At a case conference regarding Dolores’ care, the nurses bemoaned the fact that Pamela seems disinterested, because whenever a clinician enters their home, Dolores’ daughter enters her bedroom and closes the door behind. Meanwhile, I wondered aloud if (perhaps) Pamela might be tired from providing care for her terminally-ill mother 24 hours per day. Maybe those 30 minutes are a brief moment of respite for her. Alternately, maybe she is trying to give her mother privacy, something that she has lacked since moving into Pamela’s home.
. . . .
Three weeks later, when I arrived in the home to provide physical therapy, Pamela left almost immediately (she said that she needed to step out and would return 15 or 20 minutes). I am sure that the nurses would have had something inappropriate to say under the circumstances, however, I just said, “Okay.”
Thirty-five minutes later, Pamela returned to find (for the first time since moving in with her) that her mother had successfully walked down a flight of stairs and an additional one hundred feet outdoors to sit on a park bench on a warm, sunny fall afternoon. She was enjoying the fresh air and had a paperback novel at her side.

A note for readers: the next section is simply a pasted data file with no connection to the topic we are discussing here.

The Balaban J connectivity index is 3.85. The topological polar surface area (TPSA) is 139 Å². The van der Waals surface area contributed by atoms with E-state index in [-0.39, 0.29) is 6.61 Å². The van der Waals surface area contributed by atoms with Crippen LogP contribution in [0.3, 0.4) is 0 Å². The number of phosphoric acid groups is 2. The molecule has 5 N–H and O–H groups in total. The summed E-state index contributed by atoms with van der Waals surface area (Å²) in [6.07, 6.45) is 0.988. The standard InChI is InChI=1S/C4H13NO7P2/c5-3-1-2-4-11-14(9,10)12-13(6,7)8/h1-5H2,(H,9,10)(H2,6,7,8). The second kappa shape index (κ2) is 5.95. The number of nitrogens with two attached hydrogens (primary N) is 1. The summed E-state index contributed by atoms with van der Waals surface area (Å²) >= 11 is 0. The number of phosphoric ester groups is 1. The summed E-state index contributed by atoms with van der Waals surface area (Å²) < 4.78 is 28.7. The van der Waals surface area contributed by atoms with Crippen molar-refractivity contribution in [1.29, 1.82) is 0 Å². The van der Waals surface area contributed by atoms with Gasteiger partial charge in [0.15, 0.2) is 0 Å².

When Pamela came out to join us, she wept uncontrollably, happy that her mother had an opportunity to enjoy the beautiful day. Dolores on the other hand, remained almost stoic, but a small grin peaked through.
After a few short minutes discussing the foliage and unseasonably warm temperature, Pamela looked at Dolores, kissed her on the cheek and said, “Alright Mom, I’m going to give you your space. Enjoy this beautiful day and call me when you want to come back in.”
Maybe if a nurse had been there that day, they may have learned not to be so quick to judge.